John David LaDue had been preparing for his attack on his school for a long time. During the summer of 2013, LaDue started rehearsing for what he believed would be the worst school massacre in American history.
He began by testing explosives in trees, but he moved on to setting them off in many places throughout his small Minnesota town. The explosives were known as crickets, made out of empty CO2 canisters filled with gunpowder. Though police say many rural teens play with them, school shooting experts know their significance, with the Columbine shooters carrying dozens during their attack.
LaDue did his homework, learning from recent school shootings and other mass attacks in the United States. For his attack he planned to use two pressure cookers filled with ball bearings, buckshot and screws, using flash powder and WD-40 to intensify the blast. He planned to set off the devices between classes, as to impact the most students.
LaDue told police that he planned to use a bolt-action Soviet-style SKS rifle after setting off the devices remotely to bring more terror to the school. He had no plans of making it out alive, hoping to meet his demise in a police shootout.
LaDue’s plot was foiled on April 29, 2014, when a call was made to 911 to report that someone had broken into a storage locker. Upon investigating, police found bomb-making supplies, a confession, a diary explaining LaDue’s intent, and an entire arsenal of weapons in his room.
Ultimately, despite all of the evidence and a confession from LaDue himself, no jail time was awarded. LaDue was 17 at the time of his arrest, but prosecutors vowed to try him as an adult. He faced 12 felony charges and was looking at up to 60 years of jail time.
The LaDue family had no idea of their son’s feelings or intentions. In fact, they themselves were going to be victims of his heinous plot. John had planned to set fire to his home before carrying out the school massacre as a distraction to local emergency services.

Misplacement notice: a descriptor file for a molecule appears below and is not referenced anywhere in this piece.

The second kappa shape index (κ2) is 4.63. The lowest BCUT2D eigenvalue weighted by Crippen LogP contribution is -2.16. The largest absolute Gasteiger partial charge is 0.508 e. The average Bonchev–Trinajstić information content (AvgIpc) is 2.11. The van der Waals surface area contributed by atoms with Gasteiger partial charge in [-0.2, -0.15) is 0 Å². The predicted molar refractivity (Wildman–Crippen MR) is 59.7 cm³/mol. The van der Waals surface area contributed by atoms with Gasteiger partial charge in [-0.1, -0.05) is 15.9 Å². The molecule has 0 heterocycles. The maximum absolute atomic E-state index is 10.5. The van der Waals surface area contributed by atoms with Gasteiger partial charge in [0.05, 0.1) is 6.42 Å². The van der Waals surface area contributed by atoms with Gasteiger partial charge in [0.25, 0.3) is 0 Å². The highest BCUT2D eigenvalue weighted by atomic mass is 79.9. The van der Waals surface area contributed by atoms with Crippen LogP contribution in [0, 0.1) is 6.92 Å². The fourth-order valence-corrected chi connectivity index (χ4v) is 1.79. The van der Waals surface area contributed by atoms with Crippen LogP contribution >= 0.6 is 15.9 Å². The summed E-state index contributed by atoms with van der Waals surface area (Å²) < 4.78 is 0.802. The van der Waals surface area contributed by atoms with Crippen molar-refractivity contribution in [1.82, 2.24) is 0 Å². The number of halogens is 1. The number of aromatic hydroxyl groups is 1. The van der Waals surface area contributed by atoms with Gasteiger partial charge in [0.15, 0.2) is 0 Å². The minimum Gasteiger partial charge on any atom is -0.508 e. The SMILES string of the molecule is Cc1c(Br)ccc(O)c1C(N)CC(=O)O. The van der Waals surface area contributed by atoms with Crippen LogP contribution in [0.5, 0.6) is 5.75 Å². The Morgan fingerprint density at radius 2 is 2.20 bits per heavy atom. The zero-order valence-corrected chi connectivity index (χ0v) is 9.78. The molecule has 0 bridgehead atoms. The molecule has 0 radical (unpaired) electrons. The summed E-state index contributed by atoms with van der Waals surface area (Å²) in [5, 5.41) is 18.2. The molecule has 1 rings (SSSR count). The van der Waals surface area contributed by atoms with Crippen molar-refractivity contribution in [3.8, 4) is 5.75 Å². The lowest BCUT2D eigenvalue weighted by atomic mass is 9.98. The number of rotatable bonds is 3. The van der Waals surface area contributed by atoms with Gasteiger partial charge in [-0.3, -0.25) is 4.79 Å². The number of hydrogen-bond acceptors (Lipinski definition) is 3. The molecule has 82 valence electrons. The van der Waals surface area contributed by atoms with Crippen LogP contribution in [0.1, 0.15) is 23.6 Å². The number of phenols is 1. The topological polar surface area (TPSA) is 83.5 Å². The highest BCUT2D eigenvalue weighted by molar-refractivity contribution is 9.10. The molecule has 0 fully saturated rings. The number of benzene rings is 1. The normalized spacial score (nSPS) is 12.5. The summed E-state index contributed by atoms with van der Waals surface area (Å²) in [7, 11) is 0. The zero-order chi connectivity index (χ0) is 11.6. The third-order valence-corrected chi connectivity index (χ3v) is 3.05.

While in prison, LaDue was diagnosed with incredibly high-functioning autism spectrum disorder. Psychologists believe that LaDue’s symptoms didn’t manifest until adolesence, and that he had managed to hide signs of his disorder from friends, family, and classmates.
Those with autism spectrum disorders are no more likely to exhibit violent behaviour than those without autism spectrum disorders. In many cases where violent behaviors are seen, there is another underlying psychological disorder.
This September, John LaDue plead guilty to a single criminal charge: illegal possession of an explosive. In a plea deal, all other criminal charges were dropped and the prosecutor and defense agreed on a sentence that would benefit both LaDue and the public.
He will receive up to 10 years of court-mandated therapy for his autism spectrum disorder, with as much therapy as possible taking place before he turns 25 and his brain is fully matured. He is to have no contact with his old school. If therapy is successful and he remains a good, law-abiding citizen, John will be moved to a halfway house and slowly integrated back into society.
LaDue earned his high school diploma while in a detention center with a GPA of 3.3. He was the valedictorian of his class of 13. LaDue aspires to go to college and study mathematics.
His next step is to be transferred to Atlanta for treatment, pending acceptance from the state of Georgia. If he meets the court’s demands, the criminal charge he was guilty of may be downgraded to a misdemeanor and be wiped from his record, giving John a second chance on life.